• It is a project to improve the quality and governance of school education in six Indian states.
  • Six states are- Himachal Pradesh, Kerala, Madhya Pradesh, Maharashtra, Odisha, and Rajasthan.
  • Beneficiaries: More than 15 Lakh schools with over 25 crore students between the age of 6 and 17.

What are the Initiatives under STARS?

  • Focusing more directly on the delivery of education services at the state, district and sub district levelsby providing customized local-level solutions towards school improvement.
  • Addressing demands from stakeholders, especially parents, for greater accountability and inclusionby producing better data to assess the quality of learning; giving special attention to students from vulnerable section.
  • Equipping teachers to manage this transformationby recognizing that teachers are central to achieving better learning outcomes.
  • Investing more in developing India’s human capital needsby strengthening foundational learning for children in classes 1 to 3 and preparing them with the cognitive, socio-behavioural and language skills to meet future labour market needs.

Flaws in the STARS approach to build state capacity

  • It fails to address the basic capacity issues: major vacancies across the education system from District Institutes of Education and Training (DIETs), district and block education offices, to teachers in schools, remain unaddressed.
  • World Bank ignores that decentralising decision-making requires the devolution of funds and real decision-making power. It requires not just investment in the capacity of the front-line bureaucracy but also in increasing their discretionary powers while fostering social accountability.
  • Trust is entirely ignored in the World Bank project. Instead, the Bank displays yet again an over-reliance on Information and Communications Technology (ICT) as a panacea that lacks any backing in evidence (Trust here implies listening and collaborating across different levels within the administration).
  • Outsourcing basic governance functions by “expanding private initiatives” and “reducing government tasks” will not make education “more relevant to local needs” or “democratically promote people’s participation by empowering local authorities” as stated in the project document.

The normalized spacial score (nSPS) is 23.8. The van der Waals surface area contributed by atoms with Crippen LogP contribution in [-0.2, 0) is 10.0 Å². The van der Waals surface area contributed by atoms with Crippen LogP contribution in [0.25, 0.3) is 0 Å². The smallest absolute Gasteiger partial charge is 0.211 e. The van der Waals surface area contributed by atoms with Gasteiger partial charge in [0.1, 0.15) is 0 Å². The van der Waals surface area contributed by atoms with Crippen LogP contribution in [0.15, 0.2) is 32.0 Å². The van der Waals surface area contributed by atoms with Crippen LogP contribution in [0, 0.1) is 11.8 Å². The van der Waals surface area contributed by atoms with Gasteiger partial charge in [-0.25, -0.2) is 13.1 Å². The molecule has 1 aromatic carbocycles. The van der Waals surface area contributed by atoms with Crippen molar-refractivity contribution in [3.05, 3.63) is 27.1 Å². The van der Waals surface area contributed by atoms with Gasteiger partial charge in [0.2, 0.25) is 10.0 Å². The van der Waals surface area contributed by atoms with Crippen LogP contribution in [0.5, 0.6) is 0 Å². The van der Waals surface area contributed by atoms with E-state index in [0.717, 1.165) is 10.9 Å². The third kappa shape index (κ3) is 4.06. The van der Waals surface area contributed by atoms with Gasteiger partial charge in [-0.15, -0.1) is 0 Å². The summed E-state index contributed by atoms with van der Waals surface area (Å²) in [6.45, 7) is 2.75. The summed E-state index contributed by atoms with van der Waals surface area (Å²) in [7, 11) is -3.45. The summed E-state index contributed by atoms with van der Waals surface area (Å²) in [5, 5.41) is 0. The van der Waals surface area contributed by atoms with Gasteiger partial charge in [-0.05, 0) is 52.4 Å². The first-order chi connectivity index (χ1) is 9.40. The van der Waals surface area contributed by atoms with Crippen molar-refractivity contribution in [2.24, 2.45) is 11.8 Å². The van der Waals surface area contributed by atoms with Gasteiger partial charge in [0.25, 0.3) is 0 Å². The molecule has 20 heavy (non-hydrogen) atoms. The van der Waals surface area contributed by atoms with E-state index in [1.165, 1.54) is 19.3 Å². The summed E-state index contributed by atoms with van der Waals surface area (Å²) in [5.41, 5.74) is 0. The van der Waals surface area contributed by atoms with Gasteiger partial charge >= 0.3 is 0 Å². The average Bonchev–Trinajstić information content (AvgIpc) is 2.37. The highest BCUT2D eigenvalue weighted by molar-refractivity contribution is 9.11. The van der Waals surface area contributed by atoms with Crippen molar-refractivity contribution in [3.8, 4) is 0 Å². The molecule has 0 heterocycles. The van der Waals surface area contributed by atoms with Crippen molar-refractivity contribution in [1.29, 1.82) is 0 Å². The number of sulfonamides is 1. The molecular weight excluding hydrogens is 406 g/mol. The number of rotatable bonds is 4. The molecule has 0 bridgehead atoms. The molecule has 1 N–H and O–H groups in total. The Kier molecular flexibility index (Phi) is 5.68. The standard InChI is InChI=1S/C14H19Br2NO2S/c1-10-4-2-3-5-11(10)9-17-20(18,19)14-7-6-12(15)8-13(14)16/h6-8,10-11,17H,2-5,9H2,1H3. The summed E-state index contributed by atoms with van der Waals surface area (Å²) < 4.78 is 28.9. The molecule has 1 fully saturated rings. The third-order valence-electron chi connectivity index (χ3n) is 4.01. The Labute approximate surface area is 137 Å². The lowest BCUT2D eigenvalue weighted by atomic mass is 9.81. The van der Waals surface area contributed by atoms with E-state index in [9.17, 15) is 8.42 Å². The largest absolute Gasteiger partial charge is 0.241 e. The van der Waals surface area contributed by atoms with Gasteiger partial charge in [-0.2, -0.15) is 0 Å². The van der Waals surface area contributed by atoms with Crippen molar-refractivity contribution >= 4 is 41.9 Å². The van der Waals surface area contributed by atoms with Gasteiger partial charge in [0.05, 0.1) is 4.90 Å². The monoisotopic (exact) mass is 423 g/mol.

Way Forward: For “building state capacity” and delivery of education

  • Administration must be equipped with adequate physical, financial and human resources. An overburdened bureaucracy with vacancies and without basic equipment cannot be expected to be effective.
  • Administrative or governance reforms must give greater discretion to the front-line bureaucracy to address local issues and innovate if required.
  • There needs to be trust within the administration among peers and across different levels within the administration.

-Source: The Hindu


Focus: GS-III Environment and Ecology

Why in news?

The Delhi High Court extended the deadline for public feedback on the draft Environment Impact Assessment (EIA) Notification 2020.

Background to the Environment Impact Assessment (EIA)

  • A signatory to the Stockholm Declaration (1972) on Environment, India enacted laws to control water (1974) and air (1981) pollution soon after.
  • After the Bhopal gas leak disaster in 1984 that the country legislated an umbrella act – Environment (Protection) Act, 1986.
  • Under the Environment Protection Act India notified its first EIA norms in 1994, setting in place a legal framework for regulating activities that access, utilise, and affect (pollute) natural resources.
  • Every development project has been required to go through the EIA process for obtaining prior environmental clearance ever since.

The contention: EIA’s flaws

  • The 2020 draft offers no remedy for the political and bureaucratic stronghold on the EIA process, and thereby on industries.
  • It proposes to bolster the government’s discretionary power while limiting public engagement in safeguarding the environment.
  • While projects concerning national defence and security are naturally considered strategic, the government gets to decide on the “strategic” tag for other projects.
  • The new draft exempts a long list of projects from public consultation.

What’s exempt?

  • All inland waterways projects and expansion/widening of national highways will be exempt from prior clearance. These include roads that cut through forests and dredging of major rivers.
  • The 2020 draft also exempts most building construction projects of built-up area up to 1,50,000 sq m.

The big shift

  • The two most significant changes in the new draft are the provisions for post-facto project clearance and abandoning the public trust doctrine.
  • Projects operating in violation of the Environment Act will now be able to apply for clearance.
  • In an order on the Supreme Court held “ex post facto environmental clearances” contrary to law saying Environment law cannot countenance the notion of an ex post facto clearance.
  • The 2020 draft also spells out how the government will take cognisance of such violations.
  • There is no scope for any public complaint about violations. Instead, the reliance is on the violators to disclose, suo motu, that they broke the law.

-Source: Indian Express

December 2023